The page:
Beautifully decorated tables waited for guests. Men in black pants and white dress shirts filled water glasses. Hostesses rushed about completing duties before the Ladies’ Tea began. Women milled about in lovely spring dresses. Women from all walks of life. All stages of life. Women everywhere. More than a hundred wonderful women prepared to worship in song, listen to a message of hope, and converse with others over a cup of tea.
My heart skipped a beat. Thudded.
There’s always been a secret voice in my head when I walk into a room filled with women. Will I fit in? Did I wear the right clothes? What will they think of me?
This time, though, it was different. When I walked into that room filled with women, I didn’t just see faces. I didn’t just pay attention to what they wore. Their voices did not register.
I saw their hair. Every single person in the room. Natural colors of gray, brown, blonde and red. Streaks of blue or purple. Highlights and lowlights. Long, short, feathered, styled, chaotic, gorgeous hair. No hats. No scarves. No shaved heads. Except for me.
Because, my lovely, long hair had succumbed to the razor soon after chemo started.
Several months had passed, and the rest of my hair fell out. In many ways, it was my new norm. But the tumultuous feelings remained. With every pass of the clippers, a part of me fell away. I’d spent a lifetime figuring out who I was: a child of God, writer, creative, teacher, wife, mother. But the one label I couldn’t fathom, the one thing I couldn’t wrap my mind around, was “cancer patient.” I no longer looked like me. Let alone felt like me. My world had imploded. Seemingly, everything of value—everything that made me, me—was contingent on what the world could see.
With the loss of my hair, I lost my identity.
Too many times, I’ve let the world tell me I wasn’t good enough. Like, the fellow kindergartner on the playground who called me fat. Or, my ballet teacher who compared me to an elephant. Even those whispers behind my back from the girls in the “in” crowd. Then, when the outside voices stopped, my inner critic took up the gauntlet.
I felt unworthy because I didn’t have expensive clothes. I felt I did not deserve respect because I never rose to the top of my field. With my cancer diagnosis, I fell deeper into this way of thinking. It felt as though my very existence held no value because I could not work or complete basic household tasks, Some days, I couldn’t even walk unaided.
In that big room with beautifully decorated tables, I finally learned to strain my sight . . . until I saw faces, and not just hair. I saw friends, acquaintances, and Bible study partners. I saw women who brought meals to me when I was sick . . . women who had fought battles of their own — battles of loss, illness, disappointment, discrimination and hopelessness. I saw wonderful hearts who wanted to love and serve the Lord. Not a single face, not a single head of hair, told their full story.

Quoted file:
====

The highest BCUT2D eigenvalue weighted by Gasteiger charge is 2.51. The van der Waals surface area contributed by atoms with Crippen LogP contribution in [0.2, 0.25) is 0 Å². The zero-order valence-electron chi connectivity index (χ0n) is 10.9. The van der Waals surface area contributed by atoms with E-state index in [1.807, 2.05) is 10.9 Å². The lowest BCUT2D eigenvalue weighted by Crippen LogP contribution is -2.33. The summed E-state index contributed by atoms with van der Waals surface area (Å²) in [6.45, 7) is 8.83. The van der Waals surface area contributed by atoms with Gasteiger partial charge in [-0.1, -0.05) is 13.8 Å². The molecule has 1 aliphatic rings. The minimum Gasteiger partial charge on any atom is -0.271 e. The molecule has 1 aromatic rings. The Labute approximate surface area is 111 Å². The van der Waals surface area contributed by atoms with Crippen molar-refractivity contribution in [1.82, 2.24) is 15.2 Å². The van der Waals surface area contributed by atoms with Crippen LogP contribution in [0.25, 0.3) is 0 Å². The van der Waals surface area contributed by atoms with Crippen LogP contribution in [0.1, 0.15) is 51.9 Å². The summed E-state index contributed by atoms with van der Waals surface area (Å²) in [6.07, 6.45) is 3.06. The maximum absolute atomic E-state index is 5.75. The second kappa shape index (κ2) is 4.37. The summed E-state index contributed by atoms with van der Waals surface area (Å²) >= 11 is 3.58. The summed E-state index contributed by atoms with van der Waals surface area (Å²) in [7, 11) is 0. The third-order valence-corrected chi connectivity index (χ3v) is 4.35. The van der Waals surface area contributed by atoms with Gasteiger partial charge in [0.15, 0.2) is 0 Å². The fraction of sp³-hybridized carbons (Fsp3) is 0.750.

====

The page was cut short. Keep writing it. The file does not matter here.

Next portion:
Suddenly, as I saw these women, I wondered: Where were women with short hair. Was that by choice? Or were they further along on their cancer journey? Were any of them wearing wigs? But, the truth is, I couldn’t tell. I realized I could not hope to know their story, simply by looking at them. And neither could they could not know mine. My hair loss represented all those times I tried to fit in—to make myself valuable—and failed. The image I wanted to create for myself did not hold up against the heart-whole identity God wanted for me. It wasn’t about the hairs on my head—or lack thereof—it was about what was in my heart.
What was in my heart? Disillusionment. Anger. Fear. Comparison. But also empathy, love, and courage. A desire to help others. A longing to grow closer to Him. Sanctification through Jesus’ love for me. I’m so much more than what the world sees. I am—you are—we are the beloved chosen of God. His creation. He knows our hearts.
Our identities are not contingent on how the world sees us. Not in our efforts. Not in our failings or successes. Not how we dress, style our hair, or even the things we accomplish during the day. We need not be anything more than who God created us to be.
He sculpts our identity as a reflection of His. A woman of joy and pain. A woman with fears and courage. A woman of God.
When I think of that season of baldness . . . when I remember that what I see is not the entire story … I find comfort in knowing I’m not the sole creator of my identity. Instead, I rely on someone infinitely more wise than I could ever hope to be.
I am His masterpiece — we are His masterpieces.
Uniquely created in His image . . . for His purpose!Leave a Comment